Some one-ofs that can really help round out this deck. Seeing as this deck is UB-based, it can’t answer everything, so having Brazen Borrower as a catch-all is fairly meaningful. It’s clunky, so you can’t really afford to play too many, but it’s still nice to have. Dress Down is, at worst, a mediocre cantrip. As we have seen in many decks in Legacy, it does have a lot of uses. Whether it’s enabling your Death’s Shadows to attack for 13 out of nowhere or answering cards like Natural Order or Urza’s Saga tokens, Dress Down can be a really useful inclusion.
Snuff Out is an amazing removal spell in this deck. Like Thoughtseize, it functions as both enabler and answer. The fact that it is free to cast allows this deck to have some absolutely brutal turns against creature decks, being able to answer the board and develop a huge creature at the same time. While you do often want to pay four life in this deck, it can be a cost, so occasionally you’ll top deck this later and won’t be able to cast it easily. The card is certainly worth the cost though, and it’s the perfect card for Shadow. Fatal Push is just rounding out the removal and, while it’s not a perfect spell, it’s still fairly effective and versatile so it’s a good inclusion.
The Mana Base
This is a fairly standard Shadow mana base. You need enough ways to pay life for Shadow and enough ways to choose not to do that, if you need to. One of the most common questions I get about this deck is whether you can fit basic lands in. It’s really costly to have a basic land in play in this deck since this deck has a high commitment to both blue and black mana, so I would avoid it if possible.
Like most “Delver” decks, Wasteland is mostly a spell in this deck, but it continues to be a necessary one in Legacy. Since you won’t often have a threat in play early, you can’t afford to Wasteland early too often, so you don’t need the full four copies, but some number of them are very effective.
Court has demonstrated that it’s an extremely effective sideboard card against slower decks. It’s especially good here since this deck really wants to find ways to sidestep Swords to Plowshares in post-board games. I love playing two copies here and I think it’s the best direction to go for this archetype.
This is another card intended for slower matchups. You can play it on turn two as a threat that most white decks can’t easily answer or you can wait a bit and try to grind down the cards in your opponent’s hand. It’s not a very common Legacy card, but I think this is the perfect place for it.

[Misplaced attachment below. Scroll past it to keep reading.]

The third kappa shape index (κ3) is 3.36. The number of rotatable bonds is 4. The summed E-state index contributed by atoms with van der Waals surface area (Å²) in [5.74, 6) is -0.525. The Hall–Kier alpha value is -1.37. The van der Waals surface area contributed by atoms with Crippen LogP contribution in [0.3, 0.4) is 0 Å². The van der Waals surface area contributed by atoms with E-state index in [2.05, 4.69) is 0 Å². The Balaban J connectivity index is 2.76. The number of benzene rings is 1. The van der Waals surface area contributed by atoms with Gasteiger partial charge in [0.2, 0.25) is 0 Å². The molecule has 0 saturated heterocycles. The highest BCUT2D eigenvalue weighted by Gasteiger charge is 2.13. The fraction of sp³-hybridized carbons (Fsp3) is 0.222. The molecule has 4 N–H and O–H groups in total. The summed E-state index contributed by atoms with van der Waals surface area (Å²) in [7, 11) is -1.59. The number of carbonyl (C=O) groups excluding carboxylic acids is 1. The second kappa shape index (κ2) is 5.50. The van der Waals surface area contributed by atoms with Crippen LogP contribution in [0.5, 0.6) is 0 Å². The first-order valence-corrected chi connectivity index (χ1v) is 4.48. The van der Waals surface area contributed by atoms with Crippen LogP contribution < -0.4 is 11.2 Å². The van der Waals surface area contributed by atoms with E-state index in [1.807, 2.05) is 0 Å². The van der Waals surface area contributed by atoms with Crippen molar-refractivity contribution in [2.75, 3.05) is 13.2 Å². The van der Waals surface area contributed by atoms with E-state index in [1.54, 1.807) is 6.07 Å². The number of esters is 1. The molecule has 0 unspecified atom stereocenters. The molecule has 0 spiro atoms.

This deck already has a ton of disruption against combo decks, but sometimes you need a bit more so Force of Negation can be really important.
Artifact decks are still very powerful and fairly popular so having a dedicated card for those matchups is important. Energy Flux might be better in certain circumstances, but I like Hurkyl’s here.
Blue Blast does not have the same impact Red Blast does, but it’s well-positioned right now with Izzet Delver and Mono-Red Prison being popular.
As always, there are a lot of options to play here, but being both free and a way to pay life make Surgical one of the better inclusions.
This is mainly an answer to Chalice of the Void but it serves other functions, such as killing a lot of one-drops against decks that go wide.
Against decks where you need random answers, Borrower is still a good option, even if it’s just a random catch-all.
An extra copy removal spells for matchups where it’s necessary, I think Push is one of the better options to have.
Engineer is still one of the best answers to small creature decks and honestly, one of the better reasons to play black in general.
- Gurmag Angler can grow Murktide Regent with its delve ability, so keep an eye out of times where that is useful.
- If you’re glutted on delve spells, you can Wasteland yourself to fill up your graveyard in a pinch.
- Really be mindful about your life total early; there are a lot of matchups that get fairly precise so you want to be careful and conscious with how you use your life.
Out: 4 Force of Will
This is a really tight matchup. The way this deck is built, it’s a bit light on removal for the matchup which means you are liable to fall a bit behind early, which can be a problem. That’s the most common way to lose: they apply pressure early and end the game with a pair for Lightning Bolts or Price of Progress. That being said, you have massive threats that are difficult to answer and tons of disruption, so honestly there’s a lot of game to be had. Don’t pay too much life early unless you can stabilize the board and prepare for a close game.
Swords to Plowshares is the number one problem here, but having a heavier disruptive suite in the main deck means that you can more easily steal a game with a big creature. I recommend disrupting them before you apply pressure and then only deploy a threat when you’re able to defend it. Things get a bit easier post-board, but it will still be tricky so again, prepare for a close matchup.
Death and Taxes
In the past, Death and Taxes has been a huge problem for Shadow decks and that’s still mostly true today. You can’t really grind them down, so you need to make sure you can deploy a threat and defend it as quickly as possible. Again, it’s a bit easier post-board when you have cards that are more effective at handling the board. I could see wanting to leave in all of the Forces, but I don’t think that’s completely necessary (it does help at protecting Death’s Shadows, though).
Doomsday is still a scary deck but Shadow has the perfect combination of cards to keep them in check. Discard + counter magic + a fast clock is the recipe against them, so you don’t really need to sideboard much here.